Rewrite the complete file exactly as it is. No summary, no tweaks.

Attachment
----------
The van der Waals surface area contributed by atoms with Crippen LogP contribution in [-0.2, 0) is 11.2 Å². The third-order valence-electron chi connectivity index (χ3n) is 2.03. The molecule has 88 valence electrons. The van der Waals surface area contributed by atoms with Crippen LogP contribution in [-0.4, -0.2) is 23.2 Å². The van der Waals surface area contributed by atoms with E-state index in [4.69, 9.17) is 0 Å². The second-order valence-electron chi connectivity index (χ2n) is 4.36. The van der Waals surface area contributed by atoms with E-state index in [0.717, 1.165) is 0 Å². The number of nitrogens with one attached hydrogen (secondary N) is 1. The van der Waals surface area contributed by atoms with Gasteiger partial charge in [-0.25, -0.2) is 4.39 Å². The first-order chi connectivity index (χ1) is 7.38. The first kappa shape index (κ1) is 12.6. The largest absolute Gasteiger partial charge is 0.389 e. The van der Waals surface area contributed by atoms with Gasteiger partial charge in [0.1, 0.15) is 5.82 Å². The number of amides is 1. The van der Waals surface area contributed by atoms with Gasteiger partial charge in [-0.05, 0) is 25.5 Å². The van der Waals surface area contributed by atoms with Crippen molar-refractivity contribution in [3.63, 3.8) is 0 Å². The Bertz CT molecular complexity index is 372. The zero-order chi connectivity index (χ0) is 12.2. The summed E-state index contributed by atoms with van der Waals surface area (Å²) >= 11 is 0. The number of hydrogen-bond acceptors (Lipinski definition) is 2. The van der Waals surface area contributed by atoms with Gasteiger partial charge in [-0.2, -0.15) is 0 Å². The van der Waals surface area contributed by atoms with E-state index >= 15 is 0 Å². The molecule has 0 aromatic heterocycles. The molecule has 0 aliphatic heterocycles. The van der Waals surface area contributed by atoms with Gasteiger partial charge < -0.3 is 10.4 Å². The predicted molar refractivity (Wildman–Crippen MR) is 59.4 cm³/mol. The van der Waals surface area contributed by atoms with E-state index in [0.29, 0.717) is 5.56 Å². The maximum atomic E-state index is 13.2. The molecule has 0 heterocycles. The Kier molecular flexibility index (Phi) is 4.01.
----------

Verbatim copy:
The van der Waals surface area contributed by atoms with Crippen LogP contribution in [-0.2, 0) is 11.2 Å². The third-order valence-electron chi connectivity index (χ3n) is 2.03. The molecule has 88 valence electrons. The van der Waals surface area contributed by atoms with Crippen LogP contribution in [-0.4, -0.2) is 23.2 Å². The van der Waals surface area contributed by atoms with E-state index in [4.69, 9.17) is 0 Å². The second-order valence-electron chi connectivity index (χ2n) is 4.36. The van der Waals surface area contributed by atoms with E-state index in [0.717, 1.165) is 0 Å². The number of nitrogens with one attached hydrogen (secondary N) is 1. The van der Waals surface area contributed by atoms with Gasteiger partial charge in [-0.25, -0.2) is 4.39 Å². The first-order chi connectivity index (χ1) is 7.38. The first kappa shape index (κ1) is 12.6. The largest absolute Gasteiger partial charge is 0.389 e. The van der Waals surface area contributed by atoms with Gasteiger partial charge in [0.1, 0.15) is 5.82 Å². The number of amides is 1. The van der Waals surface area contributed by atoms with Gasteiger partial charge in [-0.05, 0) is 25.5 Å². The van der Waals surface area contributed by atoms with Crippen molar-refractivity contribution in [3.63, 3.8) is 0 Å². The Bertz CT molecular complexity index is 372. The zero-order chi connectivity index (χ0) is 12.2. The summed E-state index contributed by atoms with van der Waals surface area (Å²) >= 11 is 0. The number of hydrogen-bond acceptors (Lipinski definition) is 2. The van der Waals surface area contributed by atoms with Gasteiger partial charge in [-0.2, -0.15) is 0 Å². The van der Waals surface area contributed by atoms with E-state index >= 15 is 0 Å². The molecule has 0 aromatic heterocycles. The molecule has 0 aliphatic heterocycles. The van der Waals surface area contributed by atoms with Gasteiger partial charge < -0.3 is 10.4 Å². The predicted molar refractivity (Wildman–Crippen MR) is 59.4 cm³/mol. The van der Waals surface area contributed by atoms with E-state index in [0.29, 0.717) is 5.56 Å². The maximum atomic E-state index is 13.2. The molecule has 0 heterocycles. The Kier molecular flexibility index (Phi) is 4.01.